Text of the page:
DIRECTOR: Max Malkin

Fiat 500 made waves when they brought on Jennifer Lopez to be their spokesperson in 2011. It was kind of a coup. Back then, she went by the more streetwise abbreviated moniker of J’Lo, which works well for this particular campaign. Also, rumor has it, she got five of these things when she signed on. I wonder if she drove any of them.

Anyway, with this pair of spots, I can definitely confirm that she drives two, since technically the Gucci model is its own thing.

For starters, “My World” capitalizes on J’Lo’s Bronx origins, and the inspiration it provided to rise to the pinnacles of her immensely successful career.

A majority of the work involved sign clean-up (due to clearance issues), camera shadow and reflection removals, exterior car revisions, due to the EU car being used instead of the US, speedometer adjustments (i.e. a full gas tank, the proper speed limit), and of course, J’Lo’s beauty work, which was unsurprisingly nuanced and specific.

Also, an EU version of this spot was produced, via CG and 2D fixes to the car. Revisions included removal of wheel reflectors, white side mirrors instead of chrome, different license plates, and a white dash and steering wheel instead of a black one.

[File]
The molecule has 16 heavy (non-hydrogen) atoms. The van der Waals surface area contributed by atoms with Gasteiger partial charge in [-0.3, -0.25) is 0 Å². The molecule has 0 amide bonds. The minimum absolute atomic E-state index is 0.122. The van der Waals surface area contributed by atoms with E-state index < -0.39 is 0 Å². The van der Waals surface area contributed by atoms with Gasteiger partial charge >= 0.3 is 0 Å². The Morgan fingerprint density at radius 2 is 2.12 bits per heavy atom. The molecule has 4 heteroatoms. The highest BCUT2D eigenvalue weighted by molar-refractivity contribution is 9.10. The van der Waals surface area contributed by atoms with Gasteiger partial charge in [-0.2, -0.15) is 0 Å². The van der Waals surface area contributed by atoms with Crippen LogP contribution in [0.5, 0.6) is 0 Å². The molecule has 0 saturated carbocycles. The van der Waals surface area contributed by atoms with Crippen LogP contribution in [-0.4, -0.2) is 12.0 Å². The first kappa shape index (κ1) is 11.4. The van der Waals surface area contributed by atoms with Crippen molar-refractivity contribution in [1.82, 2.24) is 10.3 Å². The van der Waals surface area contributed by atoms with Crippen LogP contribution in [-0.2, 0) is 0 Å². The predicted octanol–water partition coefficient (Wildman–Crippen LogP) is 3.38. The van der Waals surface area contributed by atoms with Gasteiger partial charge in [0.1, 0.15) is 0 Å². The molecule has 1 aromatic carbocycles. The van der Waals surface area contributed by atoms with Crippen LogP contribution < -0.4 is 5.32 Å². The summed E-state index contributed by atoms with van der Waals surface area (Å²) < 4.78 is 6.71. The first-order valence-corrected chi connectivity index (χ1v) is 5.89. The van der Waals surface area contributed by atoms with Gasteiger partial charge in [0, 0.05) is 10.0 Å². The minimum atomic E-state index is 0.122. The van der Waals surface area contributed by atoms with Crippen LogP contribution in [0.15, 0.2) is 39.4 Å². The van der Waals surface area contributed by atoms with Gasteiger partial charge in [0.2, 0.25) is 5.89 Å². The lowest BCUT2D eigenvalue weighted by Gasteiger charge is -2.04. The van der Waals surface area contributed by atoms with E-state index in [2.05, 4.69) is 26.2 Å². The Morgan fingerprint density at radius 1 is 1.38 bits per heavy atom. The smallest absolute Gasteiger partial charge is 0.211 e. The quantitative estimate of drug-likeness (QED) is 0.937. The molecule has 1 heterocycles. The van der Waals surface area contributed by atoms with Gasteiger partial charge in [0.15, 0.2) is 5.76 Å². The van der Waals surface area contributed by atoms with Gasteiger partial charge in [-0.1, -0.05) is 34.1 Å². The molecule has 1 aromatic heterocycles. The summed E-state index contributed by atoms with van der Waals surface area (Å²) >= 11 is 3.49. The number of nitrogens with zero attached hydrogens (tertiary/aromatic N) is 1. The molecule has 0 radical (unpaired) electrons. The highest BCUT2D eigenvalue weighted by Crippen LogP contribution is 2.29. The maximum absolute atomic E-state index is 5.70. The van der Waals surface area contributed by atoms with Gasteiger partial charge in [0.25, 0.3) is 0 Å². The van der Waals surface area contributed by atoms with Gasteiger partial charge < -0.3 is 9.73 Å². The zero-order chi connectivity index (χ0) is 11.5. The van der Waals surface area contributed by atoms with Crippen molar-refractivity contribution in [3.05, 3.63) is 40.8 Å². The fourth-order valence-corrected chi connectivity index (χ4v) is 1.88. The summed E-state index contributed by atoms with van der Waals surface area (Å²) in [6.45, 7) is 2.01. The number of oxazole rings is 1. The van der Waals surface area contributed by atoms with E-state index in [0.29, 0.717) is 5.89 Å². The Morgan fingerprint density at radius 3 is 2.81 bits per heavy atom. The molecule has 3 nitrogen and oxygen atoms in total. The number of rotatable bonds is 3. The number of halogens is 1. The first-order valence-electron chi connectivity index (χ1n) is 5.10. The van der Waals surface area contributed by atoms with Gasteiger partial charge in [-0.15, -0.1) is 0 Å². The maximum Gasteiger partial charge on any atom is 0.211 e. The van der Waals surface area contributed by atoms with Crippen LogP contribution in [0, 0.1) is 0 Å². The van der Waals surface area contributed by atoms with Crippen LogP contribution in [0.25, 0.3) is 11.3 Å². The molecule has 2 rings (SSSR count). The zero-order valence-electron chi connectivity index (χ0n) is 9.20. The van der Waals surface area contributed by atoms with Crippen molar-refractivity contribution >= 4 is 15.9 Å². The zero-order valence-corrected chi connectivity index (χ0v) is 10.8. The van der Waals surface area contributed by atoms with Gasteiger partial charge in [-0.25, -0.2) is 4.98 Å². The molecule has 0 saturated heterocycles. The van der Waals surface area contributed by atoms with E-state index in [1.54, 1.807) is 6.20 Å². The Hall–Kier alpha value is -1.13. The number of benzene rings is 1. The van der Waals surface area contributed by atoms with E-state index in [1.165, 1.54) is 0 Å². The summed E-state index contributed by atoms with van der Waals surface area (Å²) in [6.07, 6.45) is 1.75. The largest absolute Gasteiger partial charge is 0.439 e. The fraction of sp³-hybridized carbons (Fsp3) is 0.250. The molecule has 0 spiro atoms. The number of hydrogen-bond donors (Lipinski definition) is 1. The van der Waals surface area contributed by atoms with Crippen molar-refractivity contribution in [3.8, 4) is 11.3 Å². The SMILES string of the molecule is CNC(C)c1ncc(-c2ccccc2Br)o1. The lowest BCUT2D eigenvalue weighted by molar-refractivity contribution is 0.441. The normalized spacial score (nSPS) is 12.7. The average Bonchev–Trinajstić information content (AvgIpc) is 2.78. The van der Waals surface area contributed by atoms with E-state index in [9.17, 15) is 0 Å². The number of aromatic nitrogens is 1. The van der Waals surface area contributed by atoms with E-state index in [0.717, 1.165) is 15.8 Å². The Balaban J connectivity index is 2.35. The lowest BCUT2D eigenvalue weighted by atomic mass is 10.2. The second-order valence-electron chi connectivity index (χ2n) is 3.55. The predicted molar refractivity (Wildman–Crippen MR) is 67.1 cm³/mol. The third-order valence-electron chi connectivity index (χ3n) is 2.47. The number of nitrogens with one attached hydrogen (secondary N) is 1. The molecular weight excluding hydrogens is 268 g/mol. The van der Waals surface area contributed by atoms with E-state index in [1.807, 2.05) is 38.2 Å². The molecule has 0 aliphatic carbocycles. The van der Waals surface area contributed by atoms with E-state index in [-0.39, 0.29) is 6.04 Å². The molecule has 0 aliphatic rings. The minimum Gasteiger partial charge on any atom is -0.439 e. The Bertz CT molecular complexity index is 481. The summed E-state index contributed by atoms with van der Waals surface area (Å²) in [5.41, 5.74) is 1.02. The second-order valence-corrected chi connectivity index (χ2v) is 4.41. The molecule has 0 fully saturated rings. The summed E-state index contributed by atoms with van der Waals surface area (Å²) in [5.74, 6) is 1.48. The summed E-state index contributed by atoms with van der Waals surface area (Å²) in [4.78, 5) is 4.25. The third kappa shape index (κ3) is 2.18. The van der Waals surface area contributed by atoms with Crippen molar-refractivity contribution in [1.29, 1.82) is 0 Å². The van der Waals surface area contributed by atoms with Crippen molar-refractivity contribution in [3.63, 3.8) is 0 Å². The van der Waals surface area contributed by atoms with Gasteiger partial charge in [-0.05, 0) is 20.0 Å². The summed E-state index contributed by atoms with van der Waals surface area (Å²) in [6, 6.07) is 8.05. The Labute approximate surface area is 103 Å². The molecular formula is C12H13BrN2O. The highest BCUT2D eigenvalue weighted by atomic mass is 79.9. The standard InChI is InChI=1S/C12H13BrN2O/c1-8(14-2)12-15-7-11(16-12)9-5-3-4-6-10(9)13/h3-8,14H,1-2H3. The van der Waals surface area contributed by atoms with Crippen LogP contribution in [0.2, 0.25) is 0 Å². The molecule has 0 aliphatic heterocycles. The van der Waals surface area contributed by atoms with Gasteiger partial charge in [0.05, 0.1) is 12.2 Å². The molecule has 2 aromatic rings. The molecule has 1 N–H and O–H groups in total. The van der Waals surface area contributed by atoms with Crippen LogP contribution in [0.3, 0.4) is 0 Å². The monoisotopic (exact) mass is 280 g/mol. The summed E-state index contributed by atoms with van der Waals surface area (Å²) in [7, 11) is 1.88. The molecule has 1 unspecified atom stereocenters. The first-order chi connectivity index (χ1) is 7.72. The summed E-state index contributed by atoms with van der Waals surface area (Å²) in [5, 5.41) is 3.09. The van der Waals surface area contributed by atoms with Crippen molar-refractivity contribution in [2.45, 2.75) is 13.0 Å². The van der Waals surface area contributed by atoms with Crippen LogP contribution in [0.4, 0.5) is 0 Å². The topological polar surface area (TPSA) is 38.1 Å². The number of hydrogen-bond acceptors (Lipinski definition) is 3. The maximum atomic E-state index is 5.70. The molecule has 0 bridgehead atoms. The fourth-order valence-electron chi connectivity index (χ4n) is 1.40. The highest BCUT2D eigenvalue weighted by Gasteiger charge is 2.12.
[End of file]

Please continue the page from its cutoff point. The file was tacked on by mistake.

Thanks to the Gucci branding, the second spot, “Elegance,” moves uptown, with J’Lo again waxing narrative about the city’s lasting influence. Except, this time, the down-to-earth streetwise world gets swapped for the style-minded environs of high fashion and hip nightlife.

The spot is structured visually from afternoon to evening, with color grading to match. This includes adapting day-for-night Fiat running footage, accenting the afternoon sun with glints and flares across the environment’s buildings, and sexing up the night streets with bokeh flares from headlamps and street lights.

In addition, much like “My World,” there’s the typical clean-up and beauty work. This involved removal of camera reflections from the Fiat’s glossy black hood, street and storefront signage that didn’t receive clearance, and unwanted cones, cops, and people in the streets. And of course, there’s the obligatory J’Lo digital makeup and facial tucks.